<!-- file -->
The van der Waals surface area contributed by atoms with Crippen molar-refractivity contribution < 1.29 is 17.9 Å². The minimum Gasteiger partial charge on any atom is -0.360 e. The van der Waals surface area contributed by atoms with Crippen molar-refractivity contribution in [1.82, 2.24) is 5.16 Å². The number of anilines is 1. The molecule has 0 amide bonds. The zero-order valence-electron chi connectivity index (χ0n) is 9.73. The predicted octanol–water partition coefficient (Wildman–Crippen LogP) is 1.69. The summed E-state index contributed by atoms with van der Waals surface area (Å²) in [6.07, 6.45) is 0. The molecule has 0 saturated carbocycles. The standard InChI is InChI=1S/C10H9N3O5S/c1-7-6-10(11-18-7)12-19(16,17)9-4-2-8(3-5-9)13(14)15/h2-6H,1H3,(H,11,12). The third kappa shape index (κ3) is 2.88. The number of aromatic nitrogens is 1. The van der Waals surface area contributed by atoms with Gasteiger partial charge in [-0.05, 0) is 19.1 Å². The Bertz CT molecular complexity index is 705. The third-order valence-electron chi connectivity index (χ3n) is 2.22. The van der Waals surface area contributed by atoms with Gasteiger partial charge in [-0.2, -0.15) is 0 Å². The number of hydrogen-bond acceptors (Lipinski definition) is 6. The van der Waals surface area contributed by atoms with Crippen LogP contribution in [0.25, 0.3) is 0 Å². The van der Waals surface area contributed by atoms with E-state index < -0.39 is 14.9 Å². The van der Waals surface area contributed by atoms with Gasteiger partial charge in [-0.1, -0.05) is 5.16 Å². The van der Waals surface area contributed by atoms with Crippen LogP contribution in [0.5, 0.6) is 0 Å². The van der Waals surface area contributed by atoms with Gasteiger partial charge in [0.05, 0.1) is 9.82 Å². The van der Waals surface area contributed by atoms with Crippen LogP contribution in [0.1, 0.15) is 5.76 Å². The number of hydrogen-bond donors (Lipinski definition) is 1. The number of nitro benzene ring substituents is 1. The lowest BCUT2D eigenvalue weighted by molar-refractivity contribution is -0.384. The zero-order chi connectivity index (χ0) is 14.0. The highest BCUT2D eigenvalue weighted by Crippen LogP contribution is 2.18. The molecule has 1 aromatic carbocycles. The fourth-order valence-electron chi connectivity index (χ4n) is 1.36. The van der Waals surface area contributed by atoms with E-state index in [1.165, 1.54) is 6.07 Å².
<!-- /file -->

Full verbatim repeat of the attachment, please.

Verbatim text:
The van der Waals surface area contributed by atoms with Crippen molar-refractivity contribution < 1.29 is 17.9 Å². The minimum Gasteiger partial charge on any atom is -0.360 e. The van der Waals surface area contributed by atoms with Crippen molar-refractivity contribution in [1.82, 2.24) is 5.16 Å². The number of anilines is 1. The molecule has 0 amide bonds. The zero-order valence-electron chi connectivity index (χ0n) is 9.73. The predicted octanol–water partition coefficient (Wildman–Crippen LogP) is 1.69. The summed E-state index contributed by atoms with van der Waals surface area (Å²) in [6.07, 6.45) is 0. The molecule has 0 saturated carbocycles. The standard InChI is InChI=1S/C10H9N3O5S/c1-7-6-10(11-18-7)12-19(16,17)9-4-2-8(3-5-9)13(14)15/h2-6H,1H3,(H,11,12). The third kappa shape index (κ3) is 2.88. The number of aromatic nitrogens is 1. The van der Waals surface area contributed by atoms with Gasteiger partial charge in [-0.05, 0) is 19.1 Å². The Bertz CT molecular complexity index is 705. The third-order valence-electron chi connectivity index (χ3n) is 2.22. The van der Waals surface area contributed by atoms with Gasteiger partial charge in [-0.2, -0.15) is 0 Å². The number of hydrogen-bond acceptors (Lipinski definition) is 6. The van der Waals surface area contributed by atoms with Crippen LogP contribution in [0.25, 0.3) is 0 Å². The van der Waals surface area contributed by atoms with E-state index < -0.39 is 14.9 Å². The van der Waals surface area contributed by atoms with Gasteiger partial charge in [-0.1, -0.05) is 5.16 Å². The van der Waals surface area contributed by atoms with Crippen LogP contribution in [0.5, 0.6) is 0 Å². The van der Waals surface area contributed by atoms with Gasteiger partial charge in [0.05, 0.1) is 9.82 Å². The van der Waals surface area contributed by atoms with Crippen LogP contribution in [0.1, 0.15) is 5.76 Å². The number of hydrogen-bond donors (Lipinski definition) is 1. The number of nitro benzene ring substituents is 1. The lowest BCUT2D eigenvalue weighted by molar-refractivity contribution is -0.384. The zero-order chi connectivity index (χ0) is 14.0. The highest BCUT2D eigenvalue weighted by Crippen LogP contribution is 2.18. The molecule has 1 aromatic carbocycles. The fourth-order valence-electron chi connectivity index (χ4n) is 1.36. The van der Waals surface area contributed by atoms with E-state index in [1.165, 1.54) is 6.07 Å².